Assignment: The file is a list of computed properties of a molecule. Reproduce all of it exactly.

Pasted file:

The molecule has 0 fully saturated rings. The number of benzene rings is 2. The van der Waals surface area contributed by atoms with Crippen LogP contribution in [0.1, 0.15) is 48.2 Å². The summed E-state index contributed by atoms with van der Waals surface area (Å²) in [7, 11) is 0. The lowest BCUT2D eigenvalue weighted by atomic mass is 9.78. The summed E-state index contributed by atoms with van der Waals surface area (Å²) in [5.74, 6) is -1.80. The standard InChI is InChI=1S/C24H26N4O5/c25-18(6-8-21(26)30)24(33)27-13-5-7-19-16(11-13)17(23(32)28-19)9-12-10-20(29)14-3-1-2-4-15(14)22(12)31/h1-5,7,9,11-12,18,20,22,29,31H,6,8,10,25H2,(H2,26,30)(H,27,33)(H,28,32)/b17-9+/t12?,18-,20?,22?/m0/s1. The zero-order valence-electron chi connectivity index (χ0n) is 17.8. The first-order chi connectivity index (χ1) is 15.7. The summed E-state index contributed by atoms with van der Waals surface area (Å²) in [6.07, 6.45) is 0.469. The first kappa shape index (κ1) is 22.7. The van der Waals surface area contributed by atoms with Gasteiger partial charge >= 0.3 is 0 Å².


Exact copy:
The molecule has 0 fully saturated rings. The number of benzene rings is 2. The van der Waals surface area contributed by atoms with Crippen LogP contribution in [0.1, 0.15) is 48.2 Å². The summed E-state index contributed by atoms with van der Waals surface area (Å²) in [7, 11) is 0. The lowest BCUT2D eigenvalue weighted by atomic mass is 9.78. The summed E-state index contributed by atoms with van der Waals surface area (Å²) in [5.74, 6) is -1.80. The standard InChI is InChI=1S/C24H26N4O5/c25-18(6-8-21(26)30)24(33)27-13-5-7-19-16(11-13)17(23(32)28-19)9-12-10-20(29)14-3-1-2-4-15(14)22(12)31/h1-5,7,9,11-12,18,20,22,29,31H,6,8,10,25H2,(H2,26,30)(H,27,33)(H,28,32)/b17-9+/t12?,18-,20?,22?/m0/s1. The zero-order valence-electron chi connectivity index (χ0n) is 17.8. The first-order chi connectivity index (χ1) is 15.7. The summed E-state index contributed by atoms with van der Waals surface area (Å²) in [6.07, 6.45) is 0.469. The first kappa shape index (κ1) is 22.7. The van der Waals surface area contributed by atoms with Gasteiger partial charge >= 0.3 is 0 Å².